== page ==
Modern organic industrial chemistry started when William Henry Perkin serendipitously synthesized mauveine in 1856 while he was attempting the total synthesis of quinine. Since then, thousands of new organic products have been created in the laboratory for industrial purposes. Among them, in 1913, an orange-red pigment was found, first known as Vat Orange 3 dye, it became more popular as a pigment, Pigment Red 168. Now, more than a century later, a team of researchers, including Jon Matxain and David Casanova from DIPC and UPV/EHU, use 1 this pigment as the base for a new breakthrough in the mechanochemistry of nanographenes.
Graphene, as you probably know, is a transparent two-dimensional sheet of carbon atoms arranged in hexagons. But it is not a molecule, it is a sheet, a single-layer of graphite, one of the allotropes of carbon. Nanographenes are the molecular version of graphene; we can see them as finite forms of the theoretically infinite sheet that is graphene. A nanographene diradical is a nanographene with two group of atoms where there is an unpaired valence electron.
The study of nanographene diradicals has been the subject of intense research because of the outstanding spin and electronic properties of graphene and the opportunity to investigate fundamental aspects of chemical bonding. Singlet diradical molecules are characterized by unique optoelectronic properties of interest to nonlinear optics, spintronics, and organic photovoltaics.
Several strategies for attaining such biradicaloid molecules with varying degrees of diradical character have been developed (see Figure 1). Such strategies include: 1) accumulation of proaromatic rings in oligomeric structures; 2) construction of antiaromatic molecules; and 3) design of nanographenes with appropriate zig–zag edge states (that is, metallic or half-metallic).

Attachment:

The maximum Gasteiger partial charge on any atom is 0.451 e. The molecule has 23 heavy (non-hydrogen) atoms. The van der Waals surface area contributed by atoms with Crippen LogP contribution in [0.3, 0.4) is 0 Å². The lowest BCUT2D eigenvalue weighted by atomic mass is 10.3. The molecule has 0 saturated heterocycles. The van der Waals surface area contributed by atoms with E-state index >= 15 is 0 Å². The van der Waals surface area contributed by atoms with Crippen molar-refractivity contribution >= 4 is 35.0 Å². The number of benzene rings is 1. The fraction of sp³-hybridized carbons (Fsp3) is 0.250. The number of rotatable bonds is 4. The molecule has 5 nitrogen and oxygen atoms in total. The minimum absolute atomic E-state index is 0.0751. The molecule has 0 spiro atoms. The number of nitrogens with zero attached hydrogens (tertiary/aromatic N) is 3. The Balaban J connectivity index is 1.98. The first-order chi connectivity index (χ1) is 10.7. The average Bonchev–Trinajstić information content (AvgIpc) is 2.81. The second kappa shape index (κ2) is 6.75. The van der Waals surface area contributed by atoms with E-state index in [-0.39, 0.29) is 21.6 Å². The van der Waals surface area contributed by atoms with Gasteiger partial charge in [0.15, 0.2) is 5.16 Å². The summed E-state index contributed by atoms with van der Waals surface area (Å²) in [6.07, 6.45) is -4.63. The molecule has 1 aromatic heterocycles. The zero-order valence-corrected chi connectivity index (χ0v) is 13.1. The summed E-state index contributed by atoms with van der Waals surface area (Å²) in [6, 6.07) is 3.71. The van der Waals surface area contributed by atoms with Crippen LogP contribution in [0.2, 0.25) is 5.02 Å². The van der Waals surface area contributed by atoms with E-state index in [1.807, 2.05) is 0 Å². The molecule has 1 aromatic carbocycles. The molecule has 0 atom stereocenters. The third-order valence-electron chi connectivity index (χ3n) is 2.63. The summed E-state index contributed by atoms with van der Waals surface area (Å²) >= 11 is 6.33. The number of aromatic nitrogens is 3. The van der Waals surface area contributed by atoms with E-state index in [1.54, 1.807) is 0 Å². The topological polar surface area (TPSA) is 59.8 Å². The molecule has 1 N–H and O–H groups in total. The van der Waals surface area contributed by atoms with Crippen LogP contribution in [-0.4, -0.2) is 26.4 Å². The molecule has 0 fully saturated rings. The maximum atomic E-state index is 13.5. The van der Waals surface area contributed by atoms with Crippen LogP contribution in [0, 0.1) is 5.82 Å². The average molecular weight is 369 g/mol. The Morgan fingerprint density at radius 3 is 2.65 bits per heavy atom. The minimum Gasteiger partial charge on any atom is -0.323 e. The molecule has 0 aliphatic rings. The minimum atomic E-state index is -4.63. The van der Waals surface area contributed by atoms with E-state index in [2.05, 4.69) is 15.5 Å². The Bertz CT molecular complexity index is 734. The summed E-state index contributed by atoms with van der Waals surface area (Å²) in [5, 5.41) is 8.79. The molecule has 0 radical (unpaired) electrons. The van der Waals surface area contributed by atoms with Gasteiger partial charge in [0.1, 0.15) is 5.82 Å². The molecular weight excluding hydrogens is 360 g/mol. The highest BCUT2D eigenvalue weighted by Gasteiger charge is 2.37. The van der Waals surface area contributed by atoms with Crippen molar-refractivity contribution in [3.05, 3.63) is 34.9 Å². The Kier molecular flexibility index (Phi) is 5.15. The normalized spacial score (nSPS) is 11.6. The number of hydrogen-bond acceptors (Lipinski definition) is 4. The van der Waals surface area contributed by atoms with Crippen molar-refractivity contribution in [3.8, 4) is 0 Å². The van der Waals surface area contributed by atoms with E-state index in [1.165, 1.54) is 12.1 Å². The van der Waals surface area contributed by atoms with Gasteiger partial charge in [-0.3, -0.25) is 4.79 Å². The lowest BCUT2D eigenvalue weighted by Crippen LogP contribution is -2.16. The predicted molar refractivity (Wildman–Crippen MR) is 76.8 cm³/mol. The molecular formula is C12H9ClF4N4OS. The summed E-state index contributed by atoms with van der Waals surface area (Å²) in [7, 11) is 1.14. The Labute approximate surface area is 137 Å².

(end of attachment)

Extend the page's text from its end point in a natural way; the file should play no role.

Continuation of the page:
However, from the practical point of view stability is key to enable the study of the unique properties of diradicals. In cases 1) and 2), smaller oligomers are highly stable molecules due to a full bonding electronic configuration, but diradicality is only observed in longer oligomers. The preparation of these long systems often requires tedious synthesis and the resulting oligomers are not that stable. Here is when dye-related chemistry gets in.
Anthracene, an aromatic hydrocarbon with three fused rings (see Figure 2), is obtained by the distillation of crude oil and it is mainly used in the manufacture of dyes. The anthracene substructure has been utilized in the design of biradicaloid molecules before.
In pursuit of a robust polycyclic framework to accommodate stable diradicals, the researchers used the low-cost and commercially available Pigment Red 168, 4,10-dibromoanthanthrone, for the preparation and characterization of a new “nanographene”.
While the anthanthrone core can be viewed as two anthracene ‘parts’ with lateral functionalization (see Figure 3) , its chemical and physical properties stand in sharp contrast with the parent anthracene subunit; anthanthrone exhibits remarkable stability because of extended delocalization.
The researchers hypothesized that the general target structure shown in Figure 4 would possess an accessible diradical state upon core planarization, as this would result in the release of steric strain along with the formation of two perpendicular π systems.
This means that this system would provide a rare example of a closed-shell to diradical transition fueled exclusively by strain release. Thus, it would not matter how the strain release is achieved. Of course, the planarization of the core can be attained in a typical physicochemical way: in solution at moderate temperatures. But, the researchers show, that planarization is also achieved in a purely mechanical fashion, that is, by the application of mild pressure in the solid state. The molecule, after planarization in the solid state, forms a kinetically trapped diradical, which the scientists characterized by Raman and EPR spectroscopies in combination with quantum chemical calculations.
This rare example of π bond breaking by mechanochemistry opens the way to the generation of diradicaloid species with accessible high spin states from robust quinoidal structures.
Author: César Tomé López is a science writer and the editor of Mapping Ignorance.